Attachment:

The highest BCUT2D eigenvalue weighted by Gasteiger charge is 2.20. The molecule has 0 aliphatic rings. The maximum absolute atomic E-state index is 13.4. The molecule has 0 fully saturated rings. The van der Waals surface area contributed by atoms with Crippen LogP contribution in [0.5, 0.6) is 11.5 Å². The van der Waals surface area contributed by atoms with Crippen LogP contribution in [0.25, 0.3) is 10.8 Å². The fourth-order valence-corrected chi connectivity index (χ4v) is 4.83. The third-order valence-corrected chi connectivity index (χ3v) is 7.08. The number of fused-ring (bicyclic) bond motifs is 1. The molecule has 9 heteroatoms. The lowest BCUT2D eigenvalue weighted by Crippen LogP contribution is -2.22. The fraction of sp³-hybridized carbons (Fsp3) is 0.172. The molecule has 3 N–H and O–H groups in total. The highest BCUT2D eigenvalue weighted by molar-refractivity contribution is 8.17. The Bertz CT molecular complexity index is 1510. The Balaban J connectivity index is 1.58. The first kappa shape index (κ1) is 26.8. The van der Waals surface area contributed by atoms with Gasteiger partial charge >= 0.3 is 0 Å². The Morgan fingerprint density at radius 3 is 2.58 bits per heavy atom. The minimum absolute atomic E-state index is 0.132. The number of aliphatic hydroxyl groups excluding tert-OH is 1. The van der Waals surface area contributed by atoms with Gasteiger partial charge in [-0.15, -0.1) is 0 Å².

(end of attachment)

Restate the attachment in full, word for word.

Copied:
The highest BCUT2D eigenvalue weighted by Gasteiger charge is 2.20. The molecule has 0 aliphatic rings. The maximum absolute atomic E-state index is 13.4. The molecule has 0 fully saturated rings. The van der Waals surface area contributed by atoms with Crippen LogP contribution in [0.5, 0.6) is 11.5 Å². The van der Waals surface area contributed by atoms with Crippen LogP contribution in [0.25, 0.3) is 10.8 Å². The fourth-order valence-corrected chi connectivity index (χ4v) is 4.83. The third-order valence-corrected chi connectivity index (χ3v) is 7.08. The number of fused-ring (bicyclic) bond motifs is 1. The molecule has 9 heteroatoms. The lowest BCUT2D eigenvalue weighted by Crippen LogP contribution is -2.22. The fraction of sp³-hybridized carbons (Fsp3) is 0.172. The molecule has 3 N–H and O–H groups in total. The highest BCUT2D eigenvalue weighted by molar-refractivity contribution is 8.17. The Bertz CT molecular complexity index is 1510. The Balaban J connectivity index is 1.58. The first kappa shape index (κ1) is 26.8. The van der Waals surface area contributed by atoms with Gasteiger partial charge >= 0.3 is 0 Å². The Morgan fingerprint density at radius 3 is 2.58 bits per heavy atom. The minimum absolute atomic E-state index is 0.132. The number of aliphatic hydroxyl groups excluding tert-OH is 1. The van der Waals surface area contributed by atoms with Gasteiger partial charge in [-0.15, -0.1) is 0 Å².